In a Sunday cover story in the Washington Post, writer Neely Tucker revealed that he truly does not understand the meaning of the word “allegedly”.
In case you’re not familiar with the most prolific court case of the 20th century—other than the O.J. Simpson murder trial, which is widely acknowledged as the “trial of the century”—Bill Clinton perjured himself when he lied about having “sexual relations” with his White House intern Monica Lewinsky.
In case your memory is fuzzy, let’s refresh it with an annotated timeline of the scandal’s events:
Ms Lewinsky accepts a paid job at the White House office of legislative affairs and two days later sexual contact between Ms Lewinsky and President Clinton begins. The affair continues, sporadically, for the next 18 months.
Ms Tripp begins to tape her telephone conversations with Ms Lewinsky, who admitted to her that she had an affair with President Clinton.
December 17, 1997
Ms Lewinsky is subpoenaed by lawyers for Paula Jones who is suing Bill Clinton for sexual harassment.
January 17, 1998
President Clinton, testifying under oath to lawyers in the Jones harassment case, denies having had an affair with Ms Lewinsky. He reportedly acknowledges having had an affair with Gennifer Flowers, a charge he previously denied.
July 29, 1998
President Clinton decides to testify voluntarily before the prosecutor over the allegations that he committed perjury in covering up a sexual affair with Ms Lewinsky.
August 3, 1998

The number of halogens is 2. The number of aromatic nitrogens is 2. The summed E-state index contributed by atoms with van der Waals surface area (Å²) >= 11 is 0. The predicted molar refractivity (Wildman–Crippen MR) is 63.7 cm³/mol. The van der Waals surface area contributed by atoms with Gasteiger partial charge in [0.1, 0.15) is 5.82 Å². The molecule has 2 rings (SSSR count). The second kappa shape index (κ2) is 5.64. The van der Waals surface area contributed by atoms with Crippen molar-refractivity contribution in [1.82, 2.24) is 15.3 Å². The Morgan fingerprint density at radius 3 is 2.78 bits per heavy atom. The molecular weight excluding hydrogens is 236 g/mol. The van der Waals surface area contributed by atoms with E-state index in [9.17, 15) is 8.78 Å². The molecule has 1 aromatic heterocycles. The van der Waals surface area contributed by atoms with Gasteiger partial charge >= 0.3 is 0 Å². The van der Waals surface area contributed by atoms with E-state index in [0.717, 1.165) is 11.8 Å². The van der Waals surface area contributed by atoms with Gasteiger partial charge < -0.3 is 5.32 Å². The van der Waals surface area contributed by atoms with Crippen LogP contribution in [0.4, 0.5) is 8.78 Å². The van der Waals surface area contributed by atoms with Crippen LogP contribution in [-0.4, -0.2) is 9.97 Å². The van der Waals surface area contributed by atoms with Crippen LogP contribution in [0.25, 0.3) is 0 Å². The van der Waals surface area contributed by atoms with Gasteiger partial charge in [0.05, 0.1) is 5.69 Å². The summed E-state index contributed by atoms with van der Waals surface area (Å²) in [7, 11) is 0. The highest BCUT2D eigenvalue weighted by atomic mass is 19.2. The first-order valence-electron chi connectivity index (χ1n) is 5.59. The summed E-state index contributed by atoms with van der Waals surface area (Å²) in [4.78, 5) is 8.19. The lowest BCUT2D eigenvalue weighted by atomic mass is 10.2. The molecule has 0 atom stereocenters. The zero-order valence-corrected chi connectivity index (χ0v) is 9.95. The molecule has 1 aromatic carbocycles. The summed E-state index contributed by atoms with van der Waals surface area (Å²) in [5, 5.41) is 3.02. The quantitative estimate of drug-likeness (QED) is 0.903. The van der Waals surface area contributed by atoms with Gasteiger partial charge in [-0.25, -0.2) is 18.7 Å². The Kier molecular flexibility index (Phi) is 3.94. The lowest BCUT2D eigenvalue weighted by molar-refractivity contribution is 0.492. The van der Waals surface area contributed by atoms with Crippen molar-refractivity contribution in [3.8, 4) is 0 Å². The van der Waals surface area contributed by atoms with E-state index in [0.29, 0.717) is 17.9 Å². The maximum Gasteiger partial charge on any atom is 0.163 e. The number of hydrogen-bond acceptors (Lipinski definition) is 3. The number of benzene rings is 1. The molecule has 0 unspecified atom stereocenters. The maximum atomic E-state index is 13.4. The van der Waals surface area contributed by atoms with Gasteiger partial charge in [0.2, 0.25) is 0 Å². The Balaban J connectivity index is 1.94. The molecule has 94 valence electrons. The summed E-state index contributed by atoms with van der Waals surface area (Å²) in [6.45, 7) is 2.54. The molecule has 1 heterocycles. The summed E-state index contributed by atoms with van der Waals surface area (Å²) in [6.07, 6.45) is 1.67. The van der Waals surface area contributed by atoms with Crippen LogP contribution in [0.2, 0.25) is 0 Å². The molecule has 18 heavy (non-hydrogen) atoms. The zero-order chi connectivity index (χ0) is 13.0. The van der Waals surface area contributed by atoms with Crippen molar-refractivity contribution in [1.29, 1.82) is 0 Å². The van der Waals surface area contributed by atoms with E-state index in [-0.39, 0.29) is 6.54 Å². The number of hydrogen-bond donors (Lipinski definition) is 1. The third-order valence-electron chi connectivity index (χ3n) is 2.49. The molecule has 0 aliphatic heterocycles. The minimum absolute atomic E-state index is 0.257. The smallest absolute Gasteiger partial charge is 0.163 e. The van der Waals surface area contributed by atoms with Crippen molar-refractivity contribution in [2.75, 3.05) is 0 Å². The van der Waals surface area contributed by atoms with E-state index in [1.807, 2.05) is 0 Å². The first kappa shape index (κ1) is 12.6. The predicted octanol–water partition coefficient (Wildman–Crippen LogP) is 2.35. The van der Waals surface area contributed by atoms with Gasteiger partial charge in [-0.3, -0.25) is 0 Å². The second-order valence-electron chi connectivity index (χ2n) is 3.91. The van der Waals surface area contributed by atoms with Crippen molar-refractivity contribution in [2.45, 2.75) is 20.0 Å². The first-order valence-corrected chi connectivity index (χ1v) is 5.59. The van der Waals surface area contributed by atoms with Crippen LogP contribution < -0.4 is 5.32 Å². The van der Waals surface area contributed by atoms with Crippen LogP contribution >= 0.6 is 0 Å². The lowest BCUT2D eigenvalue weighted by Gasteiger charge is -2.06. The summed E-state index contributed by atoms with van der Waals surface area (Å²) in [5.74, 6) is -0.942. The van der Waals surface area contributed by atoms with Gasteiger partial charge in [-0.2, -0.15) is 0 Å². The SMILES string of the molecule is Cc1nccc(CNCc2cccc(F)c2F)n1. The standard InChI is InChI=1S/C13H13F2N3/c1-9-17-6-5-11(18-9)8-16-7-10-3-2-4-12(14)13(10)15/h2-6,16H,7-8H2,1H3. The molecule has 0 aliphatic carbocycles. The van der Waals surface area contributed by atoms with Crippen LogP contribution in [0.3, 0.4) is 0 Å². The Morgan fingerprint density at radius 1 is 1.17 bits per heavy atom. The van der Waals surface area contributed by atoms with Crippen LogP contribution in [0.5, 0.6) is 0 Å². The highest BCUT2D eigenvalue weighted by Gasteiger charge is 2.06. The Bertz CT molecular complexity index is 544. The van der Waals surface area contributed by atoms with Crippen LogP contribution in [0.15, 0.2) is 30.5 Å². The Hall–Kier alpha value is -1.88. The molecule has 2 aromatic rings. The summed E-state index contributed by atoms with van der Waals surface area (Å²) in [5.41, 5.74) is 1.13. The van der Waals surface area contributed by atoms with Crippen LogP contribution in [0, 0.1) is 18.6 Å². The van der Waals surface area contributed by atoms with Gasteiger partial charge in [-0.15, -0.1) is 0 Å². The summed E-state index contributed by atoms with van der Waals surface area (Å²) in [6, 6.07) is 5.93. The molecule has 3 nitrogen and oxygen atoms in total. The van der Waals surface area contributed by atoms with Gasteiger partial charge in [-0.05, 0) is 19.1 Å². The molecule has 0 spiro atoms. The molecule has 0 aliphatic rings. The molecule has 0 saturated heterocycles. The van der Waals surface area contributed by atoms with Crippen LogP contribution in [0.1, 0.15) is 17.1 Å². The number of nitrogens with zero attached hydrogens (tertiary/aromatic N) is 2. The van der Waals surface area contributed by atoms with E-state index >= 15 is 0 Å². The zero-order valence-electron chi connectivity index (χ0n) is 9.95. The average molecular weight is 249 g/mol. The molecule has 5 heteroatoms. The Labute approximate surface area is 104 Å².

Clinton is asked to give a blood sample for DNA testing for a dress that Lewinsky turned over to authorities with semen stains on it.
August 17, 1998
Bill Clinton admits to having “inappropriate intimate contact” with Ms Lewinsky.
October 8, 1998
The ball starts rolling in the House to begin Bill Clinton’s impeachment trial.
The timeline of these events are not opinions, they are facts. Bill Clinton gave a sworn testimony where he admitted to lying about having a sexual relationship with an intern.
This also means Bill Clinton cheated on his wife.
Neely Tucker, the delusional writer from the Washington Post, wrote in his piece,
“He allegedly cheated on his wife, repeatedly, even in the Oval Office, and with a young woman who wasn’t much older than their daughter.”
Bill Clinton apparently only “allegedly” cheated on Hillary Clinton. Well, he not only “allegedly” cheated on Hillary with Lewinsky, but also with the other 2,000 women he had sex with, which he had confided in a friend. He even told that friend he considered himself a sex addict.
Tucker continued to illustrate Bill as an innocent and supportive husband to his wife, saying Bill would be a “potential first first-gentleman”, whose sole focus is to “do good deeds, raise some cash and don’t get in front of the candidate.”
You might wonder how any respected writer could paint Bill as loyal.
Of course, Bill does follow her on the campaign trail and he spoke at the Democratic National Convention—ironically, the beginning of his speech disgustingly and inadvertently recalled his famous sex scandal into the minds of the people who followed it—but this does not mean he is a loyal person.
The Washington Post should be embarrassed to employ Neely Tucker.